Garden greens are a big part of Christmas, thanks to wreaths, garlands, centerpieces and even the tree itself.

And if you have a sizable yard and/or are willing to be a “ditch diver,” it doesn’t cost a lot of money to fill your house with wonderful decorations.

Diane Walden, who with her husband had a nursery in Philadelphia, now does many of the decorations for Coastal Maine Botanical Gardens in Boothbay.

She will present a program on making festive holiday greens at 1 p.m. Saturday at the gardens.

“I’ve always been a firm believer that you don’t have to spend oodles of money to bring the outdoors inside,” Walden said in a recent telephone interview.

“I am not ashamed to say I am something of a ditch diver, stopping by the side of the road with my pruning shears if I see something I like.”

But most people have some evergreens on their own property, and this is a good time to prune their plants and save the greens for use in centerpieces, wreaths and garlands.

Walden said you should wait to prune your Christmas greens until there have been three consecutive nights with temperatures well below freezing, because the cold weather makes the needles stick better. If you spray the greens with an antidessicant such as Wilt Pruf, she said, they will last even longer.

Walden uses all sorts of evergreens, not just balsams. She likes Arborvitae and chamaecyparus because she loves their aroma. White pine adds a soft texture, and hemlock always works well.

But Walden doesn’t use just evergreens. She cuts a lot of ornamental grasses and flower heads that have dried, such as hydrangeas and milkweed pods. And of course, if your evergreens produce cones, you should save those and use them in your decorations.

“You can use them in their natural state, but if you want a more Victorian look, you can cover them with an antique gold spray paint,” Walden said. The antique gold is a little less glossy than some spray paints, and she thinks it looks better.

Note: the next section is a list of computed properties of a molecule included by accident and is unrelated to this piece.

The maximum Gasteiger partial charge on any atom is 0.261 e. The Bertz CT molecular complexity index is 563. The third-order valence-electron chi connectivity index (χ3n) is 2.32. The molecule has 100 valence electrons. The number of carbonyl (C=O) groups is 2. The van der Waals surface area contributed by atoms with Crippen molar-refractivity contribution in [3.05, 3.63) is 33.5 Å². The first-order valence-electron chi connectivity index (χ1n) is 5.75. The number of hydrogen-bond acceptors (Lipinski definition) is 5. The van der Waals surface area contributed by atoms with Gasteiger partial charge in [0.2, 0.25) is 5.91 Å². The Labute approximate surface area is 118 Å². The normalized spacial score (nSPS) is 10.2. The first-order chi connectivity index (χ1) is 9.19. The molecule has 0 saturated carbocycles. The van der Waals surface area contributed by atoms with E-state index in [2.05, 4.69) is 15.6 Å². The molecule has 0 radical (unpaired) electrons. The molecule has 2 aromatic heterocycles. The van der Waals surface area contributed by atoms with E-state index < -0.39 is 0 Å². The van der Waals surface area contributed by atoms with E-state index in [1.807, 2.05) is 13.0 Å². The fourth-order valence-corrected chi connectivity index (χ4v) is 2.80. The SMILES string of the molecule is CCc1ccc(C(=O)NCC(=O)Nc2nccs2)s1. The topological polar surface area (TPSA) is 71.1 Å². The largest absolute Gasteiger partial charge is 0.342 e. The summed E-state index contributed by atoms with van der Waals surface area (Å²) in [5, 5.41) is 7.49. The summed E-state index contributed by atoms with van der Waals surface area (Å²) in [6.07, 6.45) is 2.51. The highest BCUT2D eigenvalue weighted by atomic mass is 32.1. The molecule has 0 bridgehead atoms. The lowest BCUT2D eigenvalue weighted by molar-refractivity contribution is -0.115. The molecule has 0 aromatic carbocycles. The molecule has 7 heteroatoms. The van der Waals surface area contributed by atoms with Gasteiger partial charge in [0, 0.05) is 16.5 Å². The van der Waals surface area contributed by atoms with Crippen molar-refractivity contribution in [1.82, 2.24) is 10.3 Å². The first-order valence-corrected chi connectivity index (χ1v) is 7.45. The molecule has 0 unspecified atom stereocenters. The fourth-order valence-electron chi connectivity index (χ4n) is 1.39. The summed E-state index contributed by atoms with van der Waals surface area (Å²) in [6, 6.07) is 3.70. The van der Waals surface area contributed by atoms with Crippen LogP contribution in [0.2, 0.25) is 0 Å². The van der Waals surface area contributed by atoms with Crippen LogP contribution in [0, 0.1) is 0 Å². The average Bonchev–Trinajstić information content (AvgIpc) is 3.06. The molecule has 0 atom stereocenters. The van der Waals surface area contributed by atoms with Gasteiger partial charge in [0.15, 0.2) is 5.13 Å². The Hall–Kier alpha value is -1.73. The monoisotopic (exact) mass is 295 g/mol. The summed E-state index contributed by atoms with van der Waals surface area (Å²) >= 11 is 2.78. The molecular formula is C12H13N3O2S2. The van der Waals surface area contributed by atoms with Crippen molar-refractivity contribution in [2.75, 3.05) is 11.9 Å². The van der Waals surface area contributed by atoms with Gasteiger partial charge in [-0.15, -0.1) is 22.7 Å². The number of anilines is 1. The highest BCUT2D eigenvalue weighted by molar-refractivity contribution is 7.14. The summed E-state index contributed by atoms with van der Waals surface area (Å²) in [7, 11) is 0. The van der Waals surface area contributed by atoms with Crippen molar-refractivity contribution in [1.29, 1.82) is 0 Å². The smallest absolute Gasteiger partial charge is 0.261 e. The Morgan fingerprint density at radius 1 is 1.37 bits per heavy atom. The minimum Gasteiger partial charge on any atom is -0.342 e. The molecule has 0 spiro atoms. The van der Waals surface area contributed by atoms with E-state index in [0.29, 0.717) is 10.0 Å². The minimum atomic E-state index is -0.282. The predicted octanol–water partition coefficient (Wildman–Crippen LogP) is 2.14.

The simplest decoration to make, she said, is a pendant of greens — tying several branches at the base and putting them on a door or a wall. She makes creating garlands and wreaths sound absolutely easy, but I think I would feel better about it if I saw her demonstrating it in person.

“You make a garland simply by wrapping onto a rope base with handfuls of greens, making a long snake that you can hang from a stairway or run down the center of a table with flowers in the middle of it,” she said.

“They also look good with dried artichokes, clementines or grapes. I’ve used red peppers, but that might be better for the Southwest. I’ve also used pineapple in a centerpiece, because it is a great symbol of hospitality. In this area, the sea captains used to bring them home.”

Walden’s method of attaching greens to a wreath mold or a rope for a garland involves buying green wreath wire at a hardware store or garden center. Wreath wire is similar to florists’ wire, but a little thicker.

You take a handful of greens and hitch them to the rope or wreath mold with the wire, then move down two or three inches and add another handful of greens and go until you’re done.

She said the garlands should last a couple of weeks inside without water, noting that because you have just cut the greens in your yard, they are already fresher than greens cut in Canada or Down East and shipped all over the country.

Walden also discussed Williamsburg wreaths, which are made by attaching fruit to a wreath form. In Maine’s cold weather, you really have to place them inside or on a porch, or the fruit will freeze and go bad too quickly. But once they do go by, she likes to put them outside and watch the animals eat them.

Walden attaches a lot more than traditional holly berries and glass ornaments as decorations to her wreaths. She will use mussel shells, sea grasses and sometimes, if she wants to do something a bit offbeat, plastic lobsters. But you can use whatever fits your taste.

For centerpieces and floor arrangements, you can put the greens and flowers in water or floral foam so they will last even longer.

But for some of those arrangements, if she wants to add some height, Walden will use branches from white birch trees or red-twig dogwoods, which bring a festive air. In an entryway, you can put the arrangement on the floor and have it rise 8 feet to the ceiling.

While she knows barberry and bittersweet are both invasive, Walden likes the screaming orange color of the barberry at this time of year and the berries from the bittersweet.

Tickets to Walden’s program costs $30 for members of the Coastal Maine Botanical Gardens and $37 for nonmembers. They can be purchased at or at 633-4333, Ext. 101.


I wrote in last week’s column that you should not prune roses after June 31, and several readers told me that June has only 30 days. My fingers got away from me, I fear. You shouldn’t fertilize after July 31.

Tom Atwell has been writing the Maine Gardener column since 2004. He is a freelance writer from Cape Elizabeth and can be contacted at 767-2297 or at:

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